While the death of Michael Jackson earlier today totally overshadowed the death of Farah Fawcett, the world of music suffered another loss today that you won’t hear about on the nightly news this evening.
Sky Saxon, singer of the somewhat obscure but excellent 1960’s band The Seeds passed away today. He was in his 60’s. I was turned onto the Seeds quite a few years ago by John Stabb of Government Issue who was a big fan of the band. Their first two albums are mandatory owning for any music fan and they were sort of a pre-punk band in a way. Here’s the story from the Associated Press.
AUSTIN, Texas (AP) — Sky Saxon, lead singer and founder of the 1960s band the “Seeds,” who had a Top 40 hit in 1967 with “Pushin’ Too Hard,” has died after a brief illness.
Publicist Jen Marchand said Saxon died Thursday but did not have other details. He was in his 60s.
The Seeds sprang up in California, and their garage-band sound with Saxon’s distinctive vocals became a favorite of the flower power generation. Another hit single of 1967 was “Can’t Seem to Make You Mine” and their song “Mr. Farmer” was included in the soundtrack for the movie “Almost Famous.”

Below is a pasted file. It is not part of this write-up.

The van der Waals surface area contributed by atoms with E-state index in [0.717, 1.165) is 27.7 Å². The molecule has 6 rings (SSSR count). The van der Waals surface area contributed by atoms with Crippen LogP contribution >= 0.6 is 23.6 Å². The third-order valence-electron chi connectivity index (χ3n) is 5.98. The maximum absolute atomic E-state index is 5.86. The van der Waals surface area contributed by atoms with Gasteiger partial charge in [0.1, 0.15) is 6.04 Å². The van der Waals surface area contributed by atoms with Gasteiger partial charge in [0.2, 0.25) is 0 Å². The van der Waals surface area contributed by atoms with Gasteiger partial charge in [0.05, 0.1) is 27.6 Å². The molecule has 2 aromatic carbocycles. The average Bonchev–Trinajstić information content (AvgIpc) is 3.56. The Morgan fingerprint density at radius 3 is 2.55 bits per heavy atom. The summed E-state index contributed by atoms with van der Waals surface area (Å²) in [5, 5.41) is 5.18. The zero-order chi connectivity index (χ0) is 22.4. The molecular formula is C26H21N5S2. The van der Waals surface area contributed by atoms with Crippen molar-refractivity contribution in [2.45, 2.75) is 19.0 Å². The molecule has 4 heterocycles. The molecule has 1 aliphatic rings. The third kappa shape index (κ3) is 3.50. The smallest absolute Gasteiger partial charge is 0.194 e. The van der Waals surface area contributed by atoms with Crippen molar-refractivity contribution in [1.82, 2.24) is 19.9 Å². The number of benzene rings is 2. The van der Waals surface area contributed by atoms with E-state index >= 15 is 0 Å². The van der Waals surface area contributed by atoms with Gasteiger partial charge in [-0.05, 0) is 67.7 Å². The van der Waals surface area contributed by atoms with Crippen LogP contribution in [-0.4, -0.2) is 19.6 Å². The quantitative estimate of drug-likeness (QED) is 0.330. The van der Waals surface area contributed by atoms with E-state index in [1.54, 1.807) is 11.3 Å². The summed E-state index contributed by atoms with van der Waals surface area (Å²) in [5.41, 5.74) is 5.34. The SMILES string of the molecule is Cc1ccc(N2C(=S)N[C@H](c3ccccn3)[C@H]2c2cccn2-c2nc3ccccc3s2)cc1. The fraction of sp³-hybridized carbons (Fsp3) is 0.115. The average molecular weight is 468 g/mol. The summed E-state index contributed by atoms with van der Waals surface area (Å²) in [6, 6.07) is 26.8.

The Mick Jagger-influenced vocals by Saxon (born Richard Marsh) dominated the sound and in turn influenced later punk rockers.
“All the bikers around San Diego thought the Seeds were apocalypse, then,” famed rock critic Lester Bangs wrote in “The Rolling Stone Illustrated History of Rock & Roll.” “I recall one hog-ridin’ couple … who didn’t take the Seeds’ first album off their turntable for three solid months.”
Saxon had recently moved to Austin, where he played with his new band, Shapes Have Fangs.
He had been planning to perform this summer with the California ’66 Revue, a tour featuring a lineup of California bands from the 1960s.
R.I.P. Sky, you will be missed. I’ll leave you all with a clip of The Seeds from an old TV appearance.